Dream on.

JFK's methods are crude, its final courtroom scene lifts staging from Capra's Mr. Smith Goes To Washington, it bends myth around fact, and it evades some issues when it hammers at others. It's giddy and erratic, like a mission fulfilled. Even when Shaw is absolved of Garrison/Costner/Stone's conspiracy charges, the film vindicates its hero: he walks down a lonely courthouse hallway, flanked by his wife and son, a noble hysteric in search of a history that no one else will recognize.

Compared to JFK, Hearts of Darkness seems almost subtle. Which is not to say that it is any less delirious, desperate, or self-delusional. The difference is that it presents Coppola as the Star of his own mess, a white man who is too big, overbearing, and fretful to disguise in any heroic trapping. The documentary is assembled from footage taken by Eleanor Coppola (FFC's wife) during Apocalypse Now's principal photography in the Philippines from 1977-78, plus audio recordings, a 1938 recording of Orson Welles reading Conrad's Heart of Darkness (an unmade movie that obsessed that great white lunatic as well), and recent interviews with the principal players (including both Coppolas, George Lucas, Sam Bottoms, Frederic Forrest, and Dennis Hopper, whose wry confession--"I was not in the greatest of shape"--is evidenced by his amazing fried-brain performance as the photographer at Kurtz's compound). The result is a text determined to undo itself.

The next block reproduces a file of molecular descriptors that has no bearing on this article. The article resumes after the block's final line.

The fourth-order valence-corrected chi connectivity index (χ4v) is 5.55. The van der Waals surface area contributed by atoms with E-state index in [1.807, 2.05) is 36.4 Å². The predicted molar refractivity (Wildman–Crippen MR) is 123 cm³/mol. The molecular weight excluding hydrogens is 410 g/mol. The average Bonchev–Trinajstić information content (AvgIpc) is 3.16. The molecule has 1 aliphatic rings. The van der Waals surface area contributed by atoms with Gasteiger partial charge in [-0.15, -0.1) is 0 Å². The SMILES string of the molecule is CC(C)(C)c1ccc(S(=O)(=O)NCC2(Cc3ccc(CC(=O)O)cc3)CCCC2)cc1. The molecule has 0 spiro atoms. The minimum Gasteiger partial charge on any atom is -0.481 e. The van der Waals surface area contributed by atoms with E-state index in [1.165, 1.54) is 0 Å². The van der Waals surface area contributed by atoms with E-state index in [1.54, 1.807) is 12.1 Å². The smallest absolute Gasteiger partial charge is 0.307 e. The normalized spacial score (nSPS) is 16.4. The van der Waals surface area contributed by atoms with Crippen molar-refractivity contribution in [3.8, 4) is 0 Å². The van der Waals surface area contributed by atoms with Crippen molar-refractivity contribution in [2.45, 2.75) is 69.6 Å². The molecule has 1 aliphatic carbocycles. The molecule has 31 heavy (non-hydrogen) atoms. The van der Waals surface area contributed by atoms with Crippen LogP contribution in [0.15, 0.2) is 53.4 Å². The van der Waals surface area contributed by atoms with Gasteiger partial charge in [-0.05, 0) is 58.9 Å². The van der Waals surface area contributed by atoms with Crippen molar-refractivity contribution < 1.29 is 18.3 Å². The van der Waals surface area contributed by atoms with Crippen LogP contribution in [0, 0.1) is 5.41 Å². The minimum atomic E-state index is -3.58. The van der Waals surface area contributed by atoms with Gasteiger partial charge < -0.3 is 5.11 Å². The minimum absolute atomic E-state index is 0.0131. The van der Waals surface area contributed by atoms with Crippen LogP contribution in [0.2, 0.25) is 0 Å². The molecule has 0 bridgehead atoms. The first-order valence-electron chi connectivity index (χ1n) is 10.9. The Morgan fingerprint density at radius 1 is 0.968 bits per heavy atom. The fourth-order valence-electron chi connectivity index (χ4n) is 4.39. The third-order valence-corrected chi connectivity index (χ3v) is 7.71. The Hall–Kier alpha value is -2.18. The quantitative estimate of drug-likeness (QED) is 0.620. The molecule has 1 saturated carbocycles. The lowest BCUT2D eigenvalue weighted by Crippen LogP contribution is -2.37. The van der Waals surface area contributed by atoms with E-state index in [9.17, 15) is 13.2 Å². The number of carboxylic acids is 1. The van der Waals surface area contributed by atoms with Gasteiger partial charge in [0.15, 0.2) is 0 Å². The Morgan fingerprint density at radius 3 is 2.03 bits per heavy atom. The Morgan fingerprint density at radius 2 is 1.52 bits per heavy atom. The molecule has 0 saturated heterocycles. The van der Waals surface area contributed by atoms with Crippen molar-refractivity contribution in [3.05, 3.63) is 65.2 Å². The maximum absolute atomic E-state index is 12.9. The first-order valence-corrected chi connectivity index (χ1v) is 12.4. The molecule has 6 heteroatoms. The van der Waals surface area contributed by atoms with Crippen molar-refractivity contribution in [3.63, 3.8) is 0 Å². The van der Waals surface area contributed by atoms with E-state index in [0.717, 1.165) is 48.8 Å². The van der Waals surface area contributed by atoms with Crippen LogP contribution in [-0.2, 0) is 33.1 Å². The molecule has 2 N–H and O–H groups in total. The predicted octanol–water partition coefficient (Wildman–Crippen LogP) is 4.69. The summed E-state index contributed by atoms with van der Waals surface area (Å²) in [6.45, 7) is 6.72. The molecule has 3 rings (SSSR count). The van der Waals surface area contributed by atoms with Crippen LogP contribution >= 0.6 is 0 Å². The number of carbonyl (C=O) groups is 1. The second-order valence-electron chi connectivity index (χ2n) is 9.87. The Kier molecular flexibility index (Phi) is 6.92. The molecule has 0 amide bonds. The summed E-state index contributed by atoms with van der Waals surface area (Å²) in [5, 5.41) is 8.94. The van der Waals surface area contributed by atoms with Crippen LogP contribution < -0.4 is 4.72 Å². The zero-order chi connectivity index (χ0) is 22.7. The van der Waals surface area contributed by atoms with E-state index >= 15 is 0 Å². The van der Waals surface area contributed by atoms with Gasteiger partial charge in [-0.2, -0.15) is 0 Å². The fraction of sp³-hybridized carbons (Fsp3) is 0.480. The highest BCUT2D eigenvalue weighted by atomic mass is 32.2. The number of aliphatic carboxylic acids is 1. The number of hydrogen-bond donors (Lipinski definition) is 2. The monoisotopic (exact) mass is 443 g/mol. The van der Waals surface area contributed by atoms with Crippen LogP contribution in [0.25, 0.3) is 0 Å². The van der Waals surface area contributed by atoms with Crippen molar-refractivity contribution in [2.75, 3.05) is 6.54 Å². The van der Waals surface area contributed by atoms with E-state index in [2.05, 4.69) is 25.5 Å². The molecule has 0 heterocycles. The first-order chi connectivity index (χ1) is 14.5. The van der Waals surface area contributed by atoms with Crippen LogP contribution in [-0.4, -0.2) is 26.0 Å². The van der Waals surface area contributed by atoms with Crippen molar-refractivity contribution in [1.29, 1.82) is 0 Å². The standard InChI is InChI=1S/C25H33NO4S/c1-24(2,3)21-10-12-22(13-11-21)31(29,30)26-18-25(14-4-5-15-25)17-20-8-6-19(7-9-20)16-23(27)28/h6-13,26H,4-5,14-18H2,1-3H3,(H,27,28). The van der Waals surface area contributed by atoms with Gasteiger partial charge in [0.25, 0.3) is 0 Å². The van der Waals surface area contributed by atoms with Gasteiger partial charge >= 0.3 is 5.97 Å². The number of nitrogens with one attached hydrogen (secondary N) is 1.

Hearts opens with Coppola on top. "My film is not a movie," he says after winning the 1979 Cannes Film Festival's Palme d'Or. "My film is not about Viet Nam. It is Viet Nam."

Talk about fucking with history. Eleanor Coppola's reserved and weary voice-over and the general tenor of the film imply that Francis Coppola is a kind of whacked out genius, a visionary revisionist who is beset by weather, financial crises, and sick and difficult actors. The movie leans heavily on this personal crisis plotline. And there is a kind of borderline bravado in his ranting on screen, but this massive self-exposure is never quite ironic in a self- conscious way. It is fascinating, however.